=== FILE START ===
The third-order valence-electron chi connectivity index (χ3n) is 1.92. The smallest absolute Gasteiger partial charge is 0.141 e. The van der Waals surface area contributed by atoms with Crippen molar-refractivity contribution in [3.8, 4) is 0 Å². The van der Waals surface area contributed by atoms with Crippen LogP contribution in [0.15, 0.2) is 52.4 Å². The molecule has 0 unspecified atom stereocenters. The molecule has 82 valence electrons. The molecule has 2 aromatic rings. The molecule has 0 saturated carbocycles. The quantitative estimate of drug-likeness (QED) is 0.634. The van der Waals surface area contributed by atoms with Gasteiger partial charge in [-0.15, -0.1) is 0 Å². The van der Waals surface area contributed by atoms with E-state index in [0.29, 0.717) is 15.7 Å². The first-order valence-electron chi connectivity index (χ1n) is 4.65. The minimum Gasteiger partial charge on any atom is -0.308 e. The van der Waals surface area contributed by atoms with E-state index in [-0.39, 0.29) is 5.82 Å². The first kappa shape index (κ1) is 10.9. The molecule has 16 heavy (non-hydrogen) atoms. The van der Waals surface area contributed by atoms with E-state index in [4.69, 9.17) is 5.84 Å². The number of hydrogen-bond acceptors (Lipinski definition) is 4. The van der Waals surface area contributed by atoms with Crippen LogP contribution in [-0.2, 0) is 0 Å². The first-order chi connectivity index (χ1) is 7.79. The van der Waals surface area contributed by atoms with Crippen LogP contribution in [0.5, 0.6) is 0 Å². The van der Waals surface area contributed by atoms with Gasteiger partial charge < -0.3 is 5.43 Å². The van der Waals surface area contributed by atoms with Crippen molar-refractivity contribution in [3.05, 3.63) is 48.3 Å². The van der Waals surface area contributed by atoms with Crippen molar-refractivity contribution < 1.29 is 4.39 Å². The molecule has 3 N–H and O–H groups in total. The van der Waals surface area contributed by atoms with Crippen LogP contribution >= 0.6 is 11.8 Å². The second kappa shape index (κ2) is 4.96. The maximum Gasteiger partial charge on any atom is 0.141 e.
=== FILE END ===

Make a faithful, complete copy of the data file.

The third-order valence-electron chi connectivity index (χ3n) is 1.92. The smallest absolute Gasteiger partial charge is 0.141 e. The van der Waals surface area contributed by atoms with Crippen molar-refractivity contribution in [3.8, 4) is 0 Å². The van der Waals surface area contributed by atoms with Crippen LogP contribution in [0.15, 0.2) is 52.4 Å². The molecule has 0 unspecified atom stereocenters. The molecule has 82 valence electrons. The molecule has 2 aromatic rings. The molecule has 0 saturated carbocycles. The quantitative estimate of drug-likeness (QED) is 0.634. The van der Waals surface area contributed by atoms with Gasteiger partial charge in [-0.15, -0.1) is 0 Å². The van der Waals surface area contributed by atoms with E-state index in [0.29, 0.717) is 15.7 Å². The first-order valence-electron chi connectivity index (χ1n) is 4.65. The minimum Gasteiger partial charge on any atom is -0.308 e. The van der Waals surface area contributed by atoms with E-state index in [-0.39, 0.29) is 5.82 Å². The first kappa shape index (κ1) is 10.9. The molecule has 16 heavy (non-hydrogen) atoms. The van der Waals surface area contributed by atoms with E-state index in [4.69, 9.17) is 5.84 Å². The number of hydrogen-bond acceptors (Lipinski definition) is 4. The van der Waals surface area contributed by atoms with Crippen LogP contribution in [-0.2, 0) is 0 Å². The first-order chi connectivity index (χ1) is 7.79. The van der Waals surface area contributed by atoms with Crippen LogP contribution in [0.5, 0.6) is 0 Å². The van der Waals surface area contributed by atoms with Gasteiger partial charge < -0.3 is 5.43 Å². The van der Waals surface area contributed by atoms with Crippen molar-refractivity contribution in [3.05, 3.63) is 48.3 Å². The van der Waals surface area contributed by atoms with Crippen molar-refractivity contribution < 1.29 is 4.39 Å². The molecule has 3 N–H and O–H groups in total. The van der Waals surface area contributed by atoms with Crippen LogP contribution >= 0.6 is 11.8 Å². The second kappa shape index (κ2) is 4.96. The maximum Gasteiger partial charge on any atom is 0.141 e.